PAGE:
Vatican, March 7, 2020
Reverend Father Michael Brehl, C.Ss.R., Superior General, Congregation of the Most Holy Redeemer, Via Merulana, 31, 00185 Roma
In your courteous letter of February 2, you informed the Holy Father about the Bicentenary of the death of St. Clement Hofbauer, C.Ss.R. You also asked that he present once again this unique and multifaceted man to the Christians of our time.
His Holiness, welcoming this devout gesture, shares the joy of your Congregation and hopes that the celebrations in question will constitute a precious opportunity to make increasingly known and welcome the witness of this Saintly Confrere. Faithful to the apostolic spirit of the Founder, St. Alphonsus Maria de Liguori, St. Clement made every effort to proclaim the Gospel in the peripheries of his time and to bring the Congregation of the Most Holy Redeemer beyond the Alps, laying the foundations for its subsequent growth throughout the world.
His life’s journey was always guided by a deep faith, a faith that he learned on his mother’s knee, in his native Tasswitz, in Moravia. Despite numerous and painful events, and in different social and political contexts, this faith led him to abandon himself with full confidence into the arms of the Heavenly Father and not to lose hope in realizing his dream of being a priest despite numerous obstacles. Welcomed into the Congregation of the Most Holy Redeemer, he took this unexpected opportunity as a particular grace and a further call to serve the cause of the Gospel and to witness to the precious treasure of faith, initially in Poland, because of the laws in force at that time in his homeland, and then, later, in Vienna.
This faith, deeply rooted in his very being, and enriched by the teachings of the Founder, led him to consider the unbelief and distance from God of many of his contemporaries as dangerous, almost unnatural. As a result, he continuously sought to find new ways of bringing the joy of the Gospel to all, promoting ever richer experiences of humanity and Christian life.
Clement’s passion for the work of God was reflected in his passion for his brothers and sisters and led him to put himself at the service of the poor in the city of Warsaw. Through material aid, he offered to abandoned orphans, to foundlings, to girls and young people of every nation and religion present in the city, the possibility of a more dignified life, freed from illiteracy and moral dangers. He trusted always in divine Providence and in the help of generous people, whom he did not neglect to ask for alms and collaboration for love of these brothers and sisters.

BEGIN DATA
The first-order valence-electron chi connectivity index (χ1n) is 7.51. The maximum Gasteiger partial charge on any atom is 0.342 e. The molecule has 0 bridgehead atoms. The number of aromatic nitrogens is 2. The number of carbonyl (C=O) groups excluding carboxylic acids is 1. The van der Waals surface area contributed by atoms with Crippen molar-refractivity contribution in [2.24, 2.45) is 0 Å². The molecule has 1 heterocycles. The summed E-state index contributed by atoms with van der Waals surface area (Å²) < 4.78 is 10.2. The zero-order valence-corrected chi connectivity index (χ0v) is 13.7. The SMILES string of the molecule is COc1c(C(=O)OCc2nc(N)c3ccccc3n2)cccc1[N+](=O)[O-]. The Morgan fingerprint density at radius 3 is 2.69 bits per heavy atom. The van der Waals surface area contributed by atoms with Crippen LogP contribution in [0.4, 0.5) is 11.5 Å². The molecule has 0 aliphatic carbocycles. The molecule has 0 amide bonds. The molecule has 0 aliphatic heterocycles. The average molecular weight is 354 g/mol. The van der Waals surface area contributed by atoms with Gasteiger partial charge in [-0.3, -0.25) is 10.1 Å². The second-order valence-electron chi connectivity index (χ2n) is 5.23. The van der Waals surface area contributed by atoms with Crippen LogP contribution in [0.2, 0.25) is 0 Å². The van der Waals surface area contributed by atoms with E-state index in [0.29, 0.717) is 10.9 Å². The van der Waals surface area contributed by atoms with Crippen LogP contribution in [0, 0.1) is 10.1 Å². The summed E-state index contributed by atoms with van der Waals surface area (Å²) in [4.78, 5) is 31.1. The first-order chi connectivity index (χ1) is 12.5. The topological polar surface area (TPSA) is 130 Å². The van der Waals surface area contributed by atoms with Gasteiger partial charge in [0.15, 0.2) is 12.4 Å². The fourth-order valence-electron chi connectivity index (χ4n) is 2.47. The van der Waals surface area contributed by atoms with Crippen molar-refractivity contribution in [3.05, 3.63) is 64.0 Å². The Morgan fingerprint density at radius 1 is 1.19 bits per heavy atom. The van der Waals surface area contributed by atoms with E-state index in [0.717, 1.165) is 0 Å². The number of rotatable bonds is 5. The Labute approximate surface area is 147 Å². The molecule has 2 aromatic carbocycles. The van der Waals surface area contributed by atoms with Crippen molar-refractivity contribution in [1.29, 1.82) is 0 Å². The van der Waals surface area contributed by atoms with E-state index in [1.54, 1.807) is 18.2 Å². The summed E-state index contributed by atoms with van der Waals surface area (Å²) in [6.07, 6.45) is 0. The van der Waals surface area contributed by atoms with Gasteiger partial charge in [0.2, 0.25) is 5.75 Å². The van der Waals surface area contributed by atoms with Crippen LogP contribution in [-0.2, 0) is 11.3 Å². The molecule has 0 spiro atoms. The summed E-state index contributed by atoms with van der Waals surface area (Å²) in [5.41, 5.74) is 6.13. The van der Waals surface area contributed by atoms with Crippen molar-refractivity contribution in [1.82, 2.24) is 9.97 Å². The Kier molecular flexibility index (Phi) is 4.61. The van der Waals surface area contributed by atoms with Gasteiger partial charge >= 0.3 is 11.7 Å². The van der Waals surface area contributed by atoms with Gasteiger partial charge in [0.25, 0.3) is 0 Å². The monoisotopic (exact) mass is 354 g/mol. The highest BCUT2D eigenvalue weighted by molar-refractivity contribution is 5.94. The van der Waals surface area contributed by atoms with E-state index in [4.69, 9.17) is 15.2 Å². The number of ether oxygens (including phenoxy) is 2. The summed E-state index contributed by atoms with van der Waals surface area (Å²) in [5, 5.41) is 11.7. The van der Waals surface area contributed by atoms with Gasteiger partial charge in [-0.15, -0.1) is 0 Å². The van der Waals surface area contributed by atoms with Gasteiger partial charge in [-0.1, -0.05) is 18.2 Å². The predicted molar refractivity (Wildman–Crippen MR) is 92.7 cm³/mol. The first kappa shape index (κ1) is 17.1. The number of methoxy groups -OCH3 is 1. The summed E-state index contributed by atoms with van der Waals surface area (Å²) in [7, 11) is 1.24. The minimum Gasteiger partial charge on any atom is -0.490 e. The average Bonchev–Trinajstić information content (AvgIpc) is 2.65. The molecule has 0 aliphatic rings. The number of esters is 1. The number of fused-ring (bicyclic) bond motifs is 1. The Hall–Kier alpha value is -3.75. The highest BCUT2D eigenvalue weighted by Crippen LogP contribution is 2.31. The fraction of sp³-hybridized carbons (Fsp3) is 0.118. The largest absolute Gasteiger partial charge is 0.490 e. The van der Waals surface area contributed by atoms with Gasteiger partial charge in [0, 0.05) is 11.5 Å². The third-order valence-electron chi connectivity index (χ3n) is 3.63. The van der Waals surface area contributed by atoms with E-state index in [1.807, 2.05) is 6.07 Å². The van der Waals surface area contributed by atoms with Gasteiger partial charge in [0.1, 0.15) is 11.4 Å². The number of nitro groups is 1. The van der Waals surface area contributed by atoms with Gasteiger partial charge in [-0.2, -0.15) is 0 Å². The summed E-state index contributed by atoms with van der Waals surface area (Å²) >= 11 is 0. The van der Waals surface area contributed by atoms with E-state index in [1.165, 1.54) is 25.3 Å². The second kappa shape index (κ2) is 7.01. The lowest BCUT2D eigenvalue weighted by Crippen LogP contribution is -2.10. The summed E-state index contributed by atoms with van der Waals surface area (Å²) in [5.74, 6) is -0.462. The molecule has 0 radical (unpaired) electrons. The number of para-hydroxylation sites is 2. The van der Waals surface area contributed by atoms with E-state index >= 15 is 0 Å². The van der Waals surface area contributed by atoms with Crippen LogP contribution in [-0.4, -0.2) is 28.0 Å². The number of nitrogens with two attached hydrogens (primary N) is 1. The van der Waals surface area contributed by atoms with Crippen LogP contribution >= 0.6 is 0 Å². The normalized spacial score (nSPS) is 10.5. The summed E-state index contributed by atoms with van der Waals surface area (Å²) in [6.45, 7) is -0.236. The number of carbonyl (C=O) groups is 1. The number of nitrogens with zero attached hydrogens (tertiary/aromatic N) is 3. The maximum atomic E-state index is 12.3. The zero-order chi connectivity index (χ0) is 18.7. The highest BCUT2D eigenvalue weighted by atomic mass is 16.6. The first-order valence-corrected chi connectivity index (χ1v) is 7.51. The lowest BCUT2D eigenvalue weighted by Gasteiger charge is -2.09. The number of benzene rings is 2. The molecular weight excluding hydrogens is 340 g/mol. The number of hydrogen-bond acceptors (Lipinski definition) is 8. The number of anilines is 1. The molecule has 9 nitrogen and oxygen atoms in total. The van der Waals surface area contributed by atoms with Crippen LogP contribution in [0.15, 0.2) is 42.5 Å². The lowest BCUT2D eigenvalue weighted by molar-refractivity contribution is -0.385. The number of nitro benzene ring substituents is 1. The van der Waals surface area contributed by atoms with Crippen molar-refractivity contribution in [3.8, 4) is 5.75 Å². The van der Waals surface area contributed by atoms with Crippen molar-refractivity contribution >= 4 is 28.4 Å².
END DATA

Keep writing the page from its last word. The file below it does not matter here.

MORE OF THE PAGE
Transferred to Vienna in his later years, his missionary concern extended to other ‘peripheries’: to the university world and to that of culture. He attracted many illustrious scientists and artists, inviting them not only to approach the Church, but also to an intense and conscious spiritual life. He sought to satisfy their inner poverty, in different but not dissimilar ways from those that led the Founder to become passionate about the condition of the poor and uneducated peasants of Southern Italy. He gave particular attention to the world of youth and especially to the students, who saw him as a welcoming friend and a priest whose faith and goodness were contagious to those who approached him. Thanks to this commitment, men and women, young and old, noble and bourgeois, scholars and artists, state officials and prelates, students and professors trusted his leadership and spread his spirituality, exercising their influence in all areas of society.
His faith led him to hope against all hope in the firm conviction that “what seems impossible to human beings is always possible to God”. St. Clement Hofbauer urges contemporary Christian communities to leave behind worldly security and outdated pastoral schemes and free themselves from fears and laziness so that they can welcome the cry of the wounded men and women which rises from our cities today, and thus bring the joy of the Gospel everywhere.
While offering fervent wishes for the success of the Bicentennial Celebrations, the Holy Father invokes the heavenly protection of this Holy Confrere and of Saint Alphonsus Maria de Liguori, and heartily imparts to you, to the entire Congregation of the Most Holy Redeemer and to all who will participate in these celebrations his Apostolic Blessing, a pledge of every grace and renewed missionary commitment.
I unite my personal best wishes, and confirm my own feeling of religious esteem for Your Reverend Paternity,
Sincerely, Pietro Card. Parolin, Secretary of State
For more information about our way of life, or to talk directly about whether you might be called to be a Redemptorist Missionary: